In my previous role, I was travelling for the better part of three hours each day (when there weren't any train delays!).
After doing the long commute for a few years, I came to a crossroads. I wanted to take the next step in my professional development, but I also decided I wanted to spend less time on the train and more time with my wife.
I put together a list of qualities I wanted in my next position as well as the maximum amount of time I wanted to spend commuting.
With this list, I started looking around and talking to recruiters and colleagues about available local positions. However, nothing really got close to the goals I had set.
To be fair, I didn't live near any capital cities or sexy tech/startup locations, so most of my searches ended up at small boutique web shops which would lack much of the professional development I was looking for.
One night, as I was scrolling through an online job board, the location filter of "Remote" triggered a lightbulb moment.
Working remotely wasn't something I had previously done in a full-time capacity. Sure, my existing role occasionally allowed me to work from home. However, it was never a well-defined thing, but rather a perk unique to myself and another colleague due to the distance we travelled.
After that night's epiphany, I began searching more and more for remote work.
As luck would have it, I was following someone on Twitter that had become a recent alumni of Envato who, despite going off to his own startup, was spruiking the available roles and how great the whole environment was.
I ended up checking out the jobs page and politely DM'd him some further questions about a role. He then put in a note to the recruitment team to have a chat with me and the rest is history!
I'm currently employed at Envato as a Senior Site Reliability Engineer tackling some of our wider-reaching security, performance and reliability issues.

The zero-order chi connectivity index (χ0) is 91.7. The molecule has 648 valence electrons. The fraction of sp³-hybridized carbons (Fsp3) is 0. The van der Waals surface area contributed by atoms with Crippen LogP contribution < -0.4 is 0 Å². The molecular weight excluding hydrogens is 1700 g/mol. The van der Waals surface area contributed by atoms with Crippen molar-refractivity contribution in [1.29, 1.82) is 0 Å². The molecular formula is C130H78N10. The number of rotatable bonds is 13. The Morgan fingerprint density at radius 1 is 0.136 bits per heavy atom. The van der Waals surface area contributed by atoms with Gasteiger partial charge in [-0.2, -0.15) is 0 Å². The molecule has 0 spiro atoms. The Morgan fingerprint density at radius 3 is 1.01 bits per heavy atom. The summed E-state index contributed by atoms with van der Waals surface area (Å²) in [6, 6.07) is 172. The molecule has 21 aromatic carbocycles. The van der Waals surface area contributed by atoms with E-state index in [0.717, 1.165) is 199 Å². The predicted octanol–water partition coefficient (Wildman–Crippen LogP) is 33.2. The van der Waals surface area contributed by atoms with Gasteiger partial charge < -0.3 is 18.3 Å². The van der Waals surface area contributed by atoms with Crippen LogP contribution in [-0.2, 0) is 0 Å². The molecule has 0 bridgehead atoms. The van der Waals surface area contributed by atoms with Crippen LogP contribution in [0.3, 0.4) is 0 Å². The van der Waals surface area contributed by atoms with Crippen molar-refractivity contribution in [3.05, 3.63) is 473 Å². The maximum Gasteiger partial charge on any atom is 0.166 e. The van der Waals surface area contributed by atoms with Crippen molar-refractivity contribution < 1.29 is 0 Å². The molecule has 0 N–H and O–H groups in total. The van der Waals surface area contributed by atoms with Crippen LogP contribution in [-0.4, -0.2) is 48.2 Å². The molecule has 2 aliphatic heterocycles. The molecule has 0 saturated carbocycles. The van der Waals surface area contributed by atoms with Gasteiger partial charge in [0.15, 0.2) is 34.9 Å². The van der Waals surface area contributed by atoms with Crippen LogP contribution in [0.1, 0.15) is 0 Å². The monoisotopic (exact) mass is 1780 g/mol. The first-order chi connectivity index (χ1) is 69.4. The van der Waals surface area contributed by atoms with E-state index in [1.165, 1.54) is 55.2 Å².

The Ruby on Rails monolith that powers Envato Market is one of the oldest and largest Rails applications and as such, requires a special type of caring and feeding due to the scale it operates on.
Envato is one of those places where we are consistently taking on interesting problems that the majority of internet users wouldn't know were problematic over a certain amount of traffic or scale and we need to make it Just Work™.
Along with this, I'm an avid lover and contributor to all things open source due to how reliant we are on some of the projects internally.
I take an extremely methodical approach to most things I do in life and my daily routine is no exception.
My usual morning starts at 5am. While I don't often drift from this wake-up time, I do give myself a pass if the night before was a late one or if I woke up many times during night.
I've learnt that sleep is an asset you can never "catch up on", and I consider it extremely important in setting up the day for success - whatever success ends up being that day.
After waking up, I spend 20 minutes meditating. This hasn't always been the case but I've found it remarkably efficient at forcing you to slow down and see things as they are and not what you perceive them to be in the moment. Depending on the work and challenges I've got going, I write some morning pages to get my monkey mind trapped in ink. This has been super effective for working through a range issues and it's so simple!
Once I've got myself in the right headspace for the day, I will have some breakfast and duck out to my favourite coffee shop.
Depending on my mood, I will either spend an hour or so working on some open source project or reading. I've found it quite beneficial to switch this up as I don't consistently feel like either but do enjoy both.
The actual work day does tend to start a bit earlier than others at HQ despite being in the same timezone. Thanks to our asynchronous communication style, this means mornings are generally periods of long, uninterrupted work for me.
This does vary if I'm on call or working with teams in other time zones, where the morning is our only overlap.
I'll work until I feel hungry, which generally happens at 11 or 11:30 - I'll then make sure I get outside and grab a bite to eat. If I've made myself some lunch at home, I'll go out to enjoy it either in our yard or at one of the great local viewpoints. Sometimes I'll even get a sneaky skate in before returning to work.
Sometime between 4 and 5, I'll hit that mental wall and will call it a day. I'm very wary of working a lot of hours.
When I first went remote, my wife was an awesome alarm clock to remind me to get out and finish up the day. These days, I don't need the poking, since I am far more in tune with when I need to take a break.
Most definitely yes!